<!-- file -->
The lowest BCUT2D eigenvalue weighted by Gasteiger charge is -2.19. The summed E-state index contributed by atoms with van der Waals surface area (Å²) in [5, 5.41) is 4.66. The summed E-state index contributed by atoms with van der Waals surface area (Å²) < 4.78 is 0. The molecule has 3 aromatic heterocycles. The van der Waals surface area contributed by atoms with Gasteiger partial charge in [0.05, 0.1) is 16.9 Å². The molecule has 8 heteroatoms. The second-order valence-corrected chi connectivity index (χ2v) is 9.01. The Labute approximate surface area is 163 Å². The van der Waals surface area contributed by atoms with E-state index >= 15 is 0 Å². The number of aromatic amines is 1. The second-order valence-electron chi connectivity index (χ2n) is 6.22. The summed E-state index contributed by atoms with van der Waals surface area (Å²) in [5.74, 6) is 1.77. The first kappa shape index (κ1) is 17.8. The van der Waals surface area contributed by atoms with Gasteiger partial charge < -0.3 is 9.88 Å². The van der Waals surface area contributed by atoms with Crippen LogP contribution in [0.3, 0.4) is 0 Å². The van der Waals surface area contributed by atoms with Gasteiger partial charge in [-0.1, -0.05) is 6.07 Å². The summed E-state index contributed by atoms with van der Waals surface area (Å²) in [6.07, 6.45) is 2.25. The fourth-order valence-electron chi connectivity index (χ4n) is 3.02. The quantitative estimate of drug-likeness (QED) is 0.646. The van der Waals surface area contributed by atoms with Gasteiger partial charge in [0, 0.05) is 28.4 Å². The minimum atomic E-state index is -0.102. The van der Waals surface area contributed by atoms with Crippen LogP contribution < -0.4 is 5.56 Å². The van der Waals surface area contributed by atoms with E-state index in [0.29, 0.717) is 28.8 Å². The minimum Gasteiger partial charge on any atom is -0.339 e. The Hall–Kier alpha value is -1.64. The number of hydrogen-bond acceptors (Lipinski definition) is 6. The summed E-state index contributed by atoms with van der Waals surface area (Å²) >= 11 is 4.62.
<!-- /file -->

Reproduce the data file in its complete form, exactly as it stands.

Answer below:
The lowest BCUT2D eigenvalue weighted by Gasteiger charge is -2.19. The summed E-state index contributed by atoms with van der Waals surface area (Å²) in [5, 5.41) is 4.66. The summed E-state index contributed by atoms with van der Waals surface area (Å²) < 4.78 is 0. The molecule has 3 aromatic heterocycles. The van der Waals surface area contributed by atoms with Gasteiger partial charge in [0.05, 0.1) is 16.9 Å². The molecule has 8 heteroatoms. The second-order valence-corrected chi connectivity index (χ2v) is 9.01. The Labute approximate surface area is 163 Å². The van der Waals surface area contributed by atoms with E-state index >= 15 is 0 Å². The number of aromatic amines is 1. The second-order valence-electron chi connectivity index (χ2n) is 6.22. The summed E-state index contributed by atoms with van der Waals surface area (Å²) in [5.74, 6) is 1.77. The first kappa shape index (κ1) is 17.8. The van der Waals surface area contributed by atoms with Gasteiger partial charge < -0.3 is 9.88 Å². The van der Waals surface area contributed by atoms with Crippen LogP contribution in [0.3, 0.4) is 0 Å². The van der Waals surface area contributed by atoms with Gasteiger partial charge in [-0.1, -0.05) is 6.07 Å². The summed E-state index contributed by atoms with van der Waals surface area (Å²) in [6.07, 6.45) is 2.25. The fourth-order valence-electron chi connectivity index (χ4n) is 3.02. The quantitative estimate of drug-likeness (QED) is 0.646. The van der Waals surface area contributed by atoms with Gasteiger partial charge in [0, 0.05) is 28.4 Å². The minimum atomic E-state index is -0.102. The van der Waals surface area contributed by atoms with Crippen LogP contribution < -0.4 is 5.56 Å². The van der Waals surface area contributed by atoms with E-state index in [0.29, 0.717) is 28.8 Å². The minimum Gasteiger partial charge on any atom is -0.339 e. The Hall–Kier alpha value is -1.64. The number of hydrogen-bond acceptors (Lipinski definition) is 6. The summed E-state index contributed by atoms with van der Waals surface area (Å²) >= 11 is 4.62.